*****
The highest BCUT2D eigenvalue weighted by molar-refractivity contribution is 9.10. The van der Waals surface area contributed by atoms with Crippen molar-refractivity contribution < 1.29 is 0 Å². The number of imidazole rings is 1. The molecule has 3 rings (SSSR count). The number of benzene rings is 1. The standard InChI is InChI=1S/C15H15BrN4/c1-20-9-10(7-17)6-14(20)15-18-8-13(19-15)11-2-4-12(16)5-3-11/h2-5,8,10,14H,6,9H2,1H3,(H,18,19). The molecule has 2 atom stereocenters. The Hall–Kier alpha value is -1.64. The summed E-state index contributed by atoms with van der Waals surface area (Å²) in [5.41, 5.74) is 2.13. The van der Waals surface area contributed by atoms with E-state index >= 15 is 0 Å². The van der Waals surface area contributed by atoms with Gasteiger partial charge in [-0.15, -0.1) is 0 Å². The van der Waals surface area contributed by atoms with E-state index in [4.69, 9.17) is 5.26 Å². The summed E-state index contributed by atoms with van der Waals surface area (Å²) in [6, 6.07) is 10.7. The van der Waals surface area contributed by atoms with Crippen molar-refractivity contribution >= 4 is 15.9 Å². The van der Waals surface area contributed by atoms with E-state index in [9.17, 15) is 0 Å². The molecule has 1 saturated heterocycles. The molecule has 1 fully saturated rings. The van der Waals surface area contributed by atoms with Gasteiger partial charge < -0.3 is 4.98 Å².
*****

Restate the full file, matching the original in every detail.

The highest BCUT2D eigenvalue weighted by molar-refractivity contribution is 9.10. The van der Waals surface area contributed by atoms with Crippen molar-refractivity contribution < 1.29 is 0 Å². The number of imidazole rings is 1. The molecule has 3 rings (SSSR count). The number of benzene rings is 1. The standard InChI is InChI=1S/C15H15BrN4/c1-20-9-10(7-17)6-14(20)15-18-8-13(19-15)11-2-4-12(16)5-3-11/h2-5,8,10,14H,6,9H2,1H3,(H,18,19). The molecule has 2 atom stereocenters. The Hall–Kier alpha value is -1.64. The summed E-state index contributed by atoms with van der Waals surface area (Å²) in [5.41, 5.74) is 2.13. The van der Waals surface area contributed by atoms with E-state index >= 15 is 0 Å². The van der Waals surface area contributed by atoms with Gasteiger partial charge in [-0.15, -0.1) is 0 Å². The van der Waals surface area contributed by atoms with E-state index in [4.69, 9.17) is 5.26 Å². The summed E-state index contributed by atoms with van der Waals surface area (Å²) in [6, 6.07) is 10.7. The van der Waals surface area contributed by atoms with Crippen molar-refractivity contribution >= 4 is 15.9 Å². The van der Waals surface area contributed by atoms with E-state index in [9.17, 15) is 0 Å². The molecule has 1 saturated heterocycles. The molecule has 1 fully saturated rings. The van der Waals surface area contributed by atoms with Gasteiger partial charge < -0.3 is 4.98 Å².